Asian Handicap Bet Explained

Asian Handicap bets are a variation on regular handicap betting. They are most commonly used for football betting and the premise of it is to eliminate the draw in a handicap outcome, instead creating a push which returns lost stakes. Because of this type of bet offering stake refunds, they have become increasingly popular.

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What is an Asian Handicap bet?

An Asian Handicap (AH) will, as with any handicapping, handicap the stronger team in a football match. What this means is in that virtual result of the handicap, the winning team has to win by at least a set margin in order for the bet to win.

The simple example is AC Milan -1 Asian Handicap. The handicap sees them, in terms of the handicap, kick off the match 1-0 behind their opponent. So in the physical game, they have to win by a two-goal margin to overcome that handicap for the bet to win. A drawn result after handicapping returns the stake (if AC Milan won 1-0 or 2-1 for example).

How does an Asian Handicap bet work?

The Asian Handicap creates something of a virtual level betting field for a game. Let’s say Tottenham were playing Norwich in a league game. The home team would likely be heavy favourites to win.

But because in this scenario Tottenham would be handicapped, then it gives the punter viable options on the game as alternatives to a regular 1X2 match outright. For example, Spurs were 1/6 in the match outright. That’s prohibitive odds not worth looking at. However, if you backed them in an Asian Handicap at -2, you would find more favourable odds on them, because it would require them to win by at least three goals.

The reverse of that would be backing the underdogs Norwich at +2 for example, which would mean that your Asian Handicap Bet on them would win, as long as they didn’t lose by more than a two-goal margin in the game. If they lost by two goals, that’s a Push and the stake is refunded.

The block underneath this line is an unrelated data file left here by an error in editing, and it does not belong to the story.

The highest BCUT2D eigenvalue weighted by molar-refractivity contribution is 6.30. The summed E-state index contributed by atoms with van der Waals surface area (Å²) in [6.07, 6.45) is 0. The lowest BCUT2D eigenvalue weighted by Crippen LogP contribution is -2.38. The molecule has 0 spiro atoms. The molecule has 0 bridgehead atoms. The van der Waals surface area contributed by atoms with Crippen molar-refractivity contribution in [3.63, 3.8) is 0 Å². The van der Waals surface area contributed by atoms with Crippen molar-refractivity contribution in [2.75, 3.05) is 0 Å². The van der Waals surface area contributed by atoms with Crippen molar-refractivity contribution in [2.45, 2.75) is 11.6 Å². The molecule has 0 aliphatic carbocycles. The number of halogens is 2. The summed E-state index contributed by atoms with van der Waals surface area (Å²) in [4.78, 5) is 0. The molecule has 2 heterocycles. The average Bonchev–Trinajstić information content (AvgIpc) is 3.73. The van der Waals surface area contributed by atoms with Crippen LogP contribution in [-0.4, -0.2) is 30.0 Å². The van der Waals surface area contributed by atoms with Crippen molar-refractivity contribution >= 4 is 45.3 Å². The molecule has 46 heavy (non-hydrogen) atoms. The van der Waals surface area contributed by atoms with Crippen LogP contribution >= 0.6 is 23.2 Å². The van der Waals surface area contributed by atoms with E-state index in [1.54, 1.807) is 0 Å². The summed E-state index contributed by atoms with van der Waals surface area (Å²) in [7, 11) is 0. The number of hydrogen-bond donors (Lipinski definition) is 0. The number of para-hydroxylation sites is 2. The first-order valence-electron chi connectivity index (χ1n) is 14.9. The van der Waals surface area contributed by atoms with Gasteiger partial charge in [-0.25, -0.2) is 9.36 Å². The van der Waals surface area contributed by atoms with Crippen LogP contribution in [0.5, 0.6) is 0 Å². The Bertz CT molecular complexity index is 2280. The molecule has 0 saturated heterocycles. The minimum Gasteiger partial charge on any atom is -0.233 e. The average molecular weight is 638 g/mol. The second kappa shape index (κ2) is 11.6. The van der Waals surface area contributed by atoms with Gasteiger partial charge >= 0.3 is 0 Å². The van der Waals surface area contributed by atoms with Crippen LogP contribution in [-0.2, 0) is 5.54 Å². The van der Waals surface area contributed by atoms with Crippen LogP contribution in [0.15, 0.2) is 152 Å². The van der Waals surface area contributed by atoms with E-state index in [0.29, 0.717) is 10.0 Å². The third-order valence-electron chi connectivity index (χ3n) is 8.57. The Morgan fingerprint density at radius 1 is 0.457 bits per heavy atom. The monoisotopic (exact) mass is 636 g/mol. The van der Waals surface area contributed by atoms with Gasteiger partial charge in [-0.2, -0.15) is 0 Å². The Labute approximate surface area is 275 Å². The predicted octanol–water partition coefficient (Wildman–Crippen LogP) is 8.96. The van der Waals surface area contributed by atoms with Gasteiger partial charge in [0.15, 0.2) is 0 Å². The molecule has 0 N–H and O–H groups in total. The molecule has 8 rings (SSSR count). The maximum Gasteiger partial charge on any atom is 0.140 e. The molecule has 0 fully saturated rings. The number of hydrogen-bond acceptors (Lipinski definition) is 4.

0.0, 0.5, 1.0 handicap explained

Asian Handicap betting brings quarter goals, half goals and full goals into the equation. This can look a little complicated at first. Let’s look at the key conditions:

Whole Goals (1.0, 2.0 etc)

When a whole goal is used in an Asian Handicap, if the handicapped result is a draw, then the stake is refunded. That is because, according to the handicap, neither team won, neither team lost.

Half Goals (0.5, 1.5 etc)

A half goal Asian Handicap is the midway point between two whole goal intervals. For example, the midway point between +1 and +2 is a + 1.5 Asian Handicap.

A +1 handicap pays out if the team doesn’t lose by more than one goal.

A +2 handicap pays out if the team doesn’t lose by more than 2 goals.

So in the case of a 1.5 bet, if the team loses by no more than a one-goal margin, the bet wins (as it’s under the 1.5 handicap ) but if the team loses by two goals or more, the bet loses (as it’s over the 1.5 handicap).

Quarter Goals (0.25, 0.75, 1.25, 1.75 etc)

Quarter goals add even more to the Asian Handicap. A quarter goal Asian Handicap is the midway point between a whole goal and a half goal interval. Note that in playing a quarter goal Asian Handicap, half of the stake goes to the whole goal interval, the rest of it goes to the half goal interval.

That means situations of refunds, half loses or half wins can occur (along of course with an outright loss or win).

As an example, the interval between a -1.00 (whole goal) and a -1.5 (half goal) is -1.25 (quarter goal). Half of the stake goes to the -1.00 part and half to the -1.5 part. If you played a £2 stake on that -1.25 Asian Handicap, it’s exactly the same as playing a £1 stake on a -1.00 (whole goal) and £1 stake on a -1.5 (half goal) as individual bets.

A -1.00 AH bet will pay out if the team wins by at least two goals, or will refund the stake if the handicap outcome is a draw.

A -1.50 AH bet will only pay out if the team wins by at least two goals and it is a straight loss if they only win by one goal (or they draw or lose of course).

So in the interval between those two you have the -1.25 quarter goal which gives you:

  1. Half a loss if the team wins by just one goal (half the stake refunded if you like)
  2. A win if the team wins by at least two goals

So if the team only won 1-0, half of the stake that went to the -1.00 option would give you the refund. The other half of the stake on the -1.50 option is entirely lost. So either way, you look at it, it’s a half loss of stake. See the table / chart in the “Winning Asian Handicap example in soccer” section below, for more details.

Asian Handicap Table Chart

Asian Handicap Table Chart

Winning Asian Handicap example in Soccer

Tottenham are backed at -1.25 AH against Norwich at 2/1 odds, because Spurs are strong favourites to win the match outright. The odds on Spurs covering that Asian Handicap are more appealing than in the match outright where Spurs are only 11/10 to win. You still need them to win, just by at least two goals for the AH to pay out.

Spurs collect a 3-1 victory in the match. That is enough to cover the minimum margin of victory required (at least two goals).